We welcome you back to Max Q. I hope everyone had a fantastic Fourth of July!
In this edition:
Astra’s corporate reorganization
More news from Pulsar Fusion
According to documents viewed by TechCrunch and a person with knowledge of the matter, Astra is creating a wholly-owned subsidiary for its spacecraft propulsion business, a corporate restructuring that will provide greater hiring and financing flexibility.
This story is intriguing to me for two reasons. First, and less essential (at least to me), is that the subsidiary will be governed by different export regulations, allowing Astra to hire personnel from outside the United States much more easily than they could under a single launch and spacecraft engine entity.
The second, and more significant, reason for establishing a subsidiary is that it enables a variety of financial options.
This is intriguing because many have questioned how Astra will continue to finance its launch business, given that it expects to end the second quarter with roughly $30–$33 million in the bank and a quarterly cash loss of the same amount.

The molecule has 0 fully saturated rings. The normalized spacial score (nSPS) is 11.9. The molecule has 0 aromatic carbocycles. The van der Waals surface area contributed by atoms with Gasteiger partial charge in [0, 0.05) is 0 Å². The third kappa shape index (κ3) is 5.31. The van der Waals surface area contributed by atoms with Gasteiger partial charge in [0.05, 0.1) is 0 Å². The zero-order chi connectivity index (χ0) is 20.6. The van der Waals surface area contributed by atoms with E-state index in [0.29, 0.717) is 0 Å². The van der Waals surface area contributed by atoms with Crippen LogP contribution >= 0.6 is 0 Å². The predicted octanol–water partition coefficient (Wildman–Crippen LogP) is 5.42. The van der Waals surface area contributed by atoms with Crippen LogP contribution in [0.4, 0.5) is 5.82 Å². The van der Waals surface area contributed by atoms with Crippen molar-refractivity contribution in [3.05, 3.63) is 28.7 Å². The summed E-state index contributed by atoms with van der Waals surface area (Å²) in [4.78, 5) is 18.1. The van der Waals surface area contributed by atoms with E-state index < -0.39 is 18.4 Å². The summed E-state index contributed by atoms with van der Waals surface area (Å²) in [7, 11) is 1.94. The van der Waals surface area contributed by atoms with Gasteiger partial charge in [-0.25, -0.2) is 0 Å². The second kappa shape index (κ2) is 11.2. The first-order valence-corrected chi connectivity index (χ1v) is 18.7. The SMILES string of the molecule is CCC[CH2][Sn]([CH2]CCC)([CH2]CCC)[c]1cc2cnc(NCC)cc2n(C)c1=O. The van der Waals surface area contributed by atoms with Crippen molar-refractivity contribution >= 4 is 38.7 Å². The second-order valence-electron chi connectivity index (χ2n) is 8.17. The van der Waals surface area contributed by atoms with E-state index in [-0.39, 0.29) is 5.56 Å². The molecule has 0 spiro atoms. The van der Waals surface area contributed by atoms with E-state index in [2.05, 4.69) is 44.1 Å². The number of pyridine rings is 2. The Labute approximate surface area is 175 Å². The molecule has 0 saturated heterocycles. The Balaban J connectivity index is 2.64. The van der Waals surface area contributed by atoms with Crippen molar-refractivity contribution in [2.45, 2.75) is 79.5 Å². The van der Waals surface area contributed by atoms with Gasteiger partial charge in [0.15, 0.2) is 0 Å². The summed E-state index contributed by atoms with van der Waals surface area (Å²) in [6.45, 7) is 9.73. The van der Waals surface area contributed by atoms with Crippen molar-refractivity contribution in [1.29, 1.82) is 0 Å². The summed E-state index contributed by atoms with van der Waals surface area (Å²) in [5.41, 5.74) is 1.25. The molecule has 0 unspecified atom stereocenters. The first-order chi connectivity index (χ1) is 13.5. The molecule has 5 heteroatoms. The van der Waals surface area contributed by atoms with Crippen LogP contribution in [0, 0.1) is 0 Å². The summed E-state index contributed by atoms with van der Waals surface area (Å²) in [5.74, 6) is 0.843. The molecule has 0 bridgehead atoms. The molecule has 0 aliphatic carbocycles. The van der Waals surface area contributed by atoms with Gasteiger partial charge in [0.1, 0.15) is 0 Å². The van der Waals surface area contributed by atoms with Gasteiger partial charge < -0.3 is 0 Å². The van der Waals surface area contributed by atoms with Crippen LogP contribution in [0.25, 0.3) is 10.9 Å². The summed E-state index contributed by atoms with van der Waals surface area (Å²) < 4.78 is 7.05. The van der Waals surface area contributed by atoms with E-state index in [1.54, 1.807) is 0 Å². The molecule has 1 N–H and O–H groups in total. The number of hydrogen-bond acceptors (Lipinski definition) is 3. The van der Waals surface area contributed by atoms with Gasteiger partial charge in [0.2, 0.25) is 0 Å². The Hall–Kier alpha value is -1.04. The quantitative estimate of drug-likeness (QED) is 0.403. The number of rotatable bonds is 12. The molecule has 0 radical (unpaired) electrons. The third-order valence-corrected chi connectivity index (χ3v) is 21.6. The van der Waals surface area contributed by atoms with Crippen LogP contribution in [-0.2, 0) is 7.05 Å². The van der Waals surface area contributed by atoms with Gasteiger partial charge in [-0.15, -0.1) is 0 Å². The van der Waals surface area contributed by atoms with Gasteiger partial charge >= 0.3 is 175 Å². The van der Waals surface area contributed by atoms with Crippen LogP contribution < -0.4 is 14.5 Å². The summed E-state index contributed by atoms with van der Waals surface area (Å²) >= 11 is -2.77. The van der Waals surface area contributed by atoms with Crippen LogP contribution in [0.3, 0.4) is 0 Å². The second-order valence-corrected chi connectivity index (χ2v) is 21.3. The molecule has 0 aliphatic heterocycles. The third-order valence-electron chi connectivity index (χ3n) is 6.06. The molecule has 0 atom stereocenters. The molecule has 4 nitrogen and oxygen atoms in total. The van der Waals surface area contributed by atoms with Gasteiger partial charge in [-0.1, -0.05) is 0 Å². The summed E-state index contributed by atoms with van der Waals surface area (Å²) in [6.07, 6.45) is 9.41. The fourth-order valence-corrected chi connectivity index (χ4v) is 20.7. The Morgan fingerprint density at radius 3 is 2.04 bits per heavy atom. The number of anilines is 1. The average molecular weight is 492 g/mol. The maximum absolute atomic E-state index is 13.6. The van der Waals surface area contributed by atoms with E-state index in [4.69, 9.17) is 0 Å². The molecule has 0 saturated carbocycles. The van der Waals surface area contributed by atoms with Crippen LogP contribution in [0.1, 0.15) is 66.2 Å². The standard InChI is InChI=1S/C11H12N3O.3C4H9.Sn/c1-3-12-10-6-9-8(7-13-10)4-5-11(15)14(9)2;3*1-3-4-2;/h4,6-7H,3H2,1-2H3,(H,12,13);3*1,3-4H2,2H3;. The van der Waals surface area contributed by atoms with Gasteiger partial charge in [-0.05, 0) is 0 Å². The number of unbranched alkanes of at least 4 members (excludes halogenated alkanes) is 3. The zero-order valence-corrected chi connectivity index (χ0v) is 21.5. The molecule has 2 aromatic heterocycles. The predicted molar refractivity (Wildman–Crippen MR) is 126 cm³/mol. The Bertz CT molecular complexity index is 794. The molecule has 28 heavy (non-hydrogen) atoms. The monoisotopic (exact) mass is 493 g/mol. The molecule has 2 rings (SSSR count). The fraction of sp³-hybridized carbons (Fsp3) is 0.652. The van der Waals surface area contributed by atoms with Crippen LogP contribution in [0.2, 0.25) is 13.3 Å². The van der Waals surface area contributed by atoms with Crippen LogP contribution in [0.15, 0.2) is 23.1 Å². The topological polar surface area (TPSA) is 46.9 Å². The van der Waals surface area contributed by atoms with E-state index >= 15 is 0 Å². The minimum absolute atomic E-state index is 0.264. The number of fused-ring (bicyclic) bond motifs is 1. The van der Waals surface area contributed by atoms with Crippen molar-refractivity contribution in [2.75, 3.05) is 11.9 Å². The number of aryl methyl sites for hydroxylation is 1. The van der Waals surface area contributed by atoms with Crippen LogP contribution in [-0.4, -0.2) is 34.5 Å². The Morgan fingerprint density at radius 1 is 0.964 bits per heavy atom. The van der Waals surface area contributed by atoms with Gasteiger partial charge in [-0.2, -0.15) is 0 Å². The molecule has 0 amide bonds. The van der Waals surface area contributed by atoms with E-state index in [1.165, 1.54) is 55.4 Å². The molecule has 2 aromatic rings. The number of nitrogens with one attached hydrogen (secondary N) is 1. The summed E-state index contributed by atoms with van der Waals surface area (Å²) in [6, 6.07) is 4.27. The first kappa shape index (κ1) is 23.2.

I won’t speculate excessively, but this undoubtedly affords greater flexibility in a variety of dimensions.
Additional news from TC and beyond
Benchmark Space Systems, a developer of in-space propulsion products based in Vermont, has raised $33.2 million in order to scale up production.
Blue Origin is in the preliminary phases of exploring a launch site outside the United States in preparation for its international expansion.
India will launch its latest moon lander mission, Chandrayaan-3, on July 14, 2019, the country’s space agency has announced. The mission is a follow-up nearly four years after the failure of its previous incarnation.
Using propulsion systems propelled by nuclear fusion, Pulsar Fusion hopes to make interstellar travel a reality.
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